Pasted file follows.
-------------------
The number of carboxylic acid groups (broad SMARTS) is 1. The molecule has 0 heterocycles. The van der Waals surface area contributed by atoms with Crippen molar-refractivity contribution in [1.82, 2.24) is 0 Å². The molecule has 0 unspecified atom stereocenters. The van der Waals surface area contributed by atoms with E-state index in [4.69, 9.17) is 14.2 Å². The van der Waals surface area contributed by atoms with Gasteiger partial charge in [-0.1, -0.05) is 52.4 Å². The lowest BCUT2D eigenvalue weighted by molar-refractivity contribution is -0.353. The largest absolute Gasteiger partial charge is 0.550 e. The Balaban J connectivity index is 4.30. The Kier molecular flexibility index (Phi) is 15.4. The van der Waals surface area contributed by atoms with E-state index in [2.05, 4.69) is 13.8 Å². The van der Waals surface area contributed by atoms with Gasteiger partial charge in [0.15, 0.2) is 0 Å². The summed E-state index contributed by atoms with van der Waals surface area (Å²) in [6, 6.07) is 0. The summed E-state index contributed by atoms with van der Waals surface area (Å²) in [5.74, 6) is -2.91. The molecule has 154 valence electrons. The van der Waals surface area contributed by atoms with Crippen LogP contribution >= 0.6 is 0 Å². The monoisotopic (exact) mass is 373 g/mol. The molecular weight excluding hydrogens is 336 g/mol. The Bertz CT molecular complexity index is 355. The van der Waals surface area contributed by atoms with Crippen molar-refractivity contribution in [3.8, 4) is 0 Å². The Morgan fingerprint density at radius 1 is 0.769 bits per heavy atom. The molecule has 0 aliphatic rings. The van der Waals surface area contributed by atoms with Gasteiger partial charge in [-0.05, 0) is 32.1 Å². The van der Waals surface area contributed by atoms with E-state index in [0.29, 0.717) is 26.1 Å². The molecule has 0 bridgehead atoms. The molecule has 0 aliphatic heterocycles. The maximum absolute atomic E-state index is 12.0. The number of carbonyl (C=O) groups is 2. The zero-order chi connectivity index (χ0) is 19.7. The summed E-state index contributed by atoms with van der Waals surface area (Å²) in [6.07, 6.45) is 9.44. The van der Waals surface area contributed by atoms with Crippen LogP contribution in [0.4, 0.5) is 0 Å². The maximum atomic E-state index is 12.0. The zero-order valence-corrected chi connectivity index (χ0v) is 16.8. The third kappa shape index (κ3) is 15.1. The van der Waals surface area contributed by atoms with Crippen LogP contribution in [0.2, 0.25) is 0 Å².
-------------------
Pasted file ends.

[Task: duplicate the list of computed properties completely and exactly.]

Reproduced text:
The number of carboxylic acid groups (broad SMARTS) is 1. The molecule has 0 heterocycles. The van der Waals surface area contributed by atoms with Crippen molar-refractivity contribution in [1.82, 2.24) is 0 Å². The molecule has 0 unspecified atom stereocenters. The van der Waals surface area contributed by atoms with E-state index in [4.69, 9.17) is 14.2 Å². The van der Waals surface area contributed by atoms with Gasteiger partial charge in [-0.1, -0.05) is 52.4 Å². The lowest BCUT2D eigenvalue weighted by molar-refractivity contribution is -0.353. The largest absolute Gasteiger partial charge is 0.550 e. The Balaban J connectivity index is 4.30. The Kier molecular flexibility index (Phi) is 15.4. The van der Waals surface area contributed by atoms with E-state index in [2.05, 4.69) is 13.8 Å². The van der Waals surface area contributed by atoms with Gasteiger partial charge in [0.15, 0.2) is 0 Å². The summed E-state index contributed by atoms with van der Waals surface area (Å²) in [6, 6.07) is 0. The summed E-state index contributed by atoms with van der Waals surface area (Å²) in [5.74, 6) is -2.91. The molecule has 154 valence electrons. The van der Waals surface area contributed by atoms with Crippen LogP contribution >= 0.6 is 0 Å². The monoisotopic (exact) mass is 373 g/mol. The molecular weight excluding hydrogens is 336 g/mol. The Bertz CT molecular complexity index is 355. The van der Waals surface area contributed by atoms with Crippen molar-refractivity contribution in [3.8, 4) is 0 Å². The Morgan fingerprint density at radius 1 is 0.769 bits per heavy atom. The molecule has 0 aliphatic rings. The van der Waals surface area contributed by atoms with Gasteiger partial charge in [-0.05, 0) is 32.1 Å². The van der Waals surface area contributed by atoms with E-state index in [0.29, 0.717) is 26.1 Å². The molecule has 0 bridgehead atoms. The molecule has 0 aliphatic heterocycles. The maximum absolute atomic E-state index is 12.0. The number of carbonyl (C=O) groups is 2. The zero-order chi connectivity index (χ0) is 19.7. The summed E-state index contributed by atoms with van der Waals surface area (Å²) in [6.07, 6.45) is 9.44. The van der Waals surface area contributed by atoms with Crippen LogP contribution in [0.4, 0.5) is 0 Å². The maximum atomic E-state index is 12.0. The zero-order valence-corrected chi connectivity index (χ0v) is 16.8. The third kappa shape index (κ3) is 15.1. The van der Waals surface area contributed by atoms with Crippen LogP contribution in [0.2, 0.25) is 0 Å².